Saturday, February 16, 2013


Les Miserables is a musical directed by Tom Hooper (The King’s Speech) entirely performed vocally, based on the 1985 Broadway stage play situated against the chaos which ensued after the return of the Bourbon Monarchs to power in France and the Rebellion of 1832 where many of the populace were slaughtered in their attempt to bring back the Republic.  This film focuses on the hero, Jean Valjean’s attempt to rebuild his life and restore the 19 years that were lost to him when he was imprisoned under brutal conditions for stealing a loaf of bread vs. a fanatic law abiding Inspector Javert who rabidly hunts him for over 20 years after Jean Valjean breaks parole.

The film juxtaposes rehabilitation and the path to humanity via the power of love, kindness and merciful acts, with the equally obsessive adherence to the letter of the law that clearly should not be confused with justice and righteousness.

I loved the book Les Miserables published in 1862 by Victor Hugo which was filled with revolutionary fervor, great compassion for the “wretched” of Paris and pages dedicated to architectural detail about the construction of the Paris Sewer System – a place where the final confrontation between the past and present of Valjean and Inspector Javert climax in the book and film.

Upton Sinclair wrote about this great novel:  “…So long as there shall exist, by reason of law and custom, a social condemnation, which, in the face of civilization, artificially creates hells on earth, and complicates a destiny that is divine with human fatality; so long as the three problems of the age—the degradation of man by poverty, the ruin of women by starvation, and the dwarfing of childhood by physical and spiritual night—are not solved; so long as, in certain regions, social asphyxia shall be possible; in other words, and from a yet more extended point of view, so long as ignorance and misery remain on earth, books like this cannot be useless…”

I found the film version to be disappointing both emotionally and visually. The production felt like a transposed stage set. Even though the movie runs for close to 2 1/2 hours, I had very little sense of the characters – perhaps it was the format– totally sung with no dialogue that seemed to take precedent. Hugh Jackman gave a fine depiction of Jean Valjean, though I felt he seemed to be too slight in build to be able to enact the feats of physical as well as inner strength, that are the essence of this character, that physicality plays an important part in moving the plot forward. Anne Hathaway (Fantine) – the “fallen woman”, the victim of abandonment, and harsh treatment by her fellow workers, jealous of her beauty and innocence, do not evince any empathy to a single mother whose aim in life is to be able to support her daughter Cosette – worker solidarity be damned. After her death, Jean Valjean brings up Fantine’s child, removing her from the heinous servile situation she was placed in under the care of Innkeepers performed by Sacha Baron Cohen and as his wife Helena Bonham Carter, both providing unnecessary comic relief. I found them to be the most distracting burlesque elements of the film – popping up everywhere and grotesquely transparent. On the other hand, I did not mind Russell Crowe or his non-professional voice as Inspector Javert and found that when he was on the screen he radiated the presence that the others lacked. His character was also quite interesting - his strict adherence to brutal principles, no matter how corrupted they were by a system which relegated the poor – the “miserables” to oblivion and deplorable dissolution.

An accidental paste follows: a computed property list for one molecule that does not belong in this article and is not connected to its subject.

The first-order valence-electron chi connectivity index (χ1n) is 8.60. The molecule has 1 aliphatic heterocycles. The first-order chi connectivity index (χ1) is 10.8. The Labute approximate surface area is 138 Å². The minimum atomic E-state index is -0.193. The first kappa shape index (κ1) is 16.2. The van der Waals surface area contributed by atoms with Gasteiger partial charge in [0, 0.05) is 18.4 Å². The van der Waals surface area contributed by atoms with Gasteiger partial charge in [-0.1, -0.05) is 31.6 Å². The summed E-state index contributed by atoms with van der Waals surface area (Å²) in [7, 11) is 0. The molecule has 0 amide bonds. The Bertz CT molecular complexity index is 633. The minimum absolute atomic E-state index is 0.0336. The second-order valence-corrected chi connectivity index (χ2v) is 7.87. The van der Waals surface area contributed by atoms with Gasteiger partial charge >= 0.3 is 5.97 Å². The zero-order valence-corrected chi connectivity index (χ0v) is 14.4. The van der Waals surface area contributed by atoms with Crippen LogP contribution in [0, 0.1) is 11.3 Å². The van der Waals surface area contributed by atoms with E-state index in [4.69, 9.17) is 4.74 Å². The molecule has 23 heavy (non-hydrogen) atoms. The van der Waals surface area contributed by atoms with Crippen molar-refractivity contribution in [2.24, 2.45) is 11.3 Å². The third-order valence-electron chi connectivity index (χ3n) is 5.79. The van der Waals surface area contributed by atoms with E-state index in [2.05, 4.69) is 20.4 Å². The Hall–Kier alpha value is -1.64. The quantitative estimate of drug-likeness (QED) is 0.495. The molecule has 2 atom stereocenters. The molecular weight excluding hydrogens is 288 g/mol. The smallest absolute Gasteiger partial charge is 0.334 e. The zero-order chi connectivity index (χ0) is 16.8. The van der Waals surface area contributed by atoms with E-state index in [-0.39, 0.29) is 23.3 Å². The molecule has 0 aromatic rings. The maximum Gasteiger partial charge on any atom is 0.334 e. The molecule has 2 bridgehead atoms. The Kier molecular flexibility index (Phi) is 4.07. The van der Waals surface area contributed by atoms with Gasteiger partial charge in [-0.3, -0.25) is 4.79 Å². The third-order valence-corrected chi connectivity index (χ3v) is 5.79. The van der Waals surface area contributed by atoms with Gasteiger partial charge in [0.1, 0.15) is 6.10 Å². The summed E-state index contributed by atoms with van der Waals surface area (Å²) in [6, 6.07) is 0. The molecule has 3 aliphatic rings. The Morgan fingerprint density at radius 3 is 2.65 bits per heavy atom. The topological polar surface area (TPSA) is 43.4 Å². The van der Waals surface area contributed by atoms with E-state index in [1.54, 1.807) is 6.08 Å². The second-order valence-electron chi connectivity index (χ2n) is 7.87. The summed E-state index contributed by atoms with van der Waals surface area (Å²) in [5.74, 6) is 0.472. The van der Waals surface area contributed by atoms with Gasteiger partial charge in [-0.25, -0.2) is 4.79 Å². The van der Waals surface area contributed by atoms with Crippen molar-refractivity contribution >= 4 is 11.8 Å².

This modest movie relates a saga told over many years, from the time we meet Cosette (Amanda Seyfried) as a child and later as a lovely, elegant woman who catches the eye of Eddie Redmayne’s Marius who is one of the young idealistic revolutionaries building the barricades in an effort to overthrow the existing political system. Their wildly fairy-tale relationship ties together an account of romantic and familial love, heroism, and political upheaval bringing the cycle of redemption and ambush full circle to a melodramatic conclusion.

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